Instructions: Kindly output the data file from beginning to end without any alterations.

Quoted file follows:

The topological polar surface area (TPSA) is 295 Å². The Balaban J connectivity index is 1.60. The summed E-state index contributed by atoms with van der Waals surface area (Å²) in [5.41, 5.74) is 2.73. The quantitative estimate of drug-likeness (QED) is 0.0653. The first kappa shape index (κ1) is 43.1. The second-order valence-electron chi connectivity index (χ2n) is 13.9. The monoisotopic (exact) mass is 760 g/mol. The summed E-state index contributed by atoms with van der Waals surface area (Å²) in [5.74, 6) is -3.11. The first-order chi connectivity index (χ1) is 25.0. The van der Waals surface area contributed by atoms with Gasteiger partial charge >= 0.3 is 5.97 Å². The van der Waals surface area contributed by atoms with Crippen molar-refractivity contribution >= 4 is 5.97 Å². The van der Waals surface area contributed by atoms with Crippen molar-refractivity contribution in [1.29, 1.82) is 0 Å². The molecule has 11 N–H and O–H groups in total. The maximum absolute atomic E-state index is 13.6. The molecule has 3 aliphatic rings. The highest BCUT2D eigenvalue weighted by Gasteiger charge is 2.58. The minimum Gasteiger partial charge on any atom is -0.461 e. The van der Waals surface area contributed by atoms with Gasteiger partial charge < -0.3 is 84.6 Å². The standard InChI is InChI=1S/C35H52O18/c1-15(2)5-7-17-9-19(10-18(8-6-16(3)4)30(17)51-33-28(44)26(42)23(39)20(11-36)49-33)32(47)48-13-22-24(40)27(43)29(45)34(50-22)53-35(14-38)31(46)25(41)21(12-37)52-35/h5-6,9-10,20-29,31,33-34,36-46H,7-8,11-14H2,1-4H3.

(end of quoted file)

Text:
The topological polar surface area (TPSA) is 295 Å². The Balaban J connectivity index is 1.60. The summed E-state index contributed by atoms with van der Waals surface area (Å²) in [5.41, 5.74) is 2.73. The quantitative estimate of drug-likeness (QED) is 0.0653. The first kappa shape index (κ1) is 43.1. The second-order valence-electron chi connectivity index (χ2n) is 13.9. The monoisotopic (exact) mass is 760 g/mol. The summed E-state index contributed by atoms with van der Waals surface area (Å²) in [5.74, 6) is -3.11. The first-order chi connectivity index (χ1) is 25.0. The van der Waals surface area contributed by atoms with Gasteiger partial charge >= 0.3 is 5.97 Å². The van der Waals surface area contributed by atoms with Crippen molar-refractivity contribution >= 4 is 5.97 Å². The van der Waals surface area contributed by atoms with Crippen molar-refractivity contribution in [1.29, 1.82) is 0 Å². The molecule has 11 N–H and O–H groups in total. The maximum absolute atomic E-state index is 13.6. The molecule has 3 aliphatic rings. The highest BCUT2D eigenvalue weighted by Gasteiger charge is 2.58. The minimum Gasteiger partial charge on any atom is -0.461 e. The van der Waals surface area contributed by atoms with Gasteiger partial charge < -0.3 is 84.6 Å². The standard InChI is InChI=1S/C35H52O18/c1-15(2)5-7-17-9-19(10-18(8-6-16(3)4)30(17)51-33-28(44)26(42)23(39)20(11-36)49-33)32(47)48-13-22-24(40)27(43)29(45)34(50-22)53-35(14-38)31(46)25(41)21(12-37)52-35/h5-6,9-10,20-29,31,33-34,36-46H,7-8,11-14H2,1-4H3.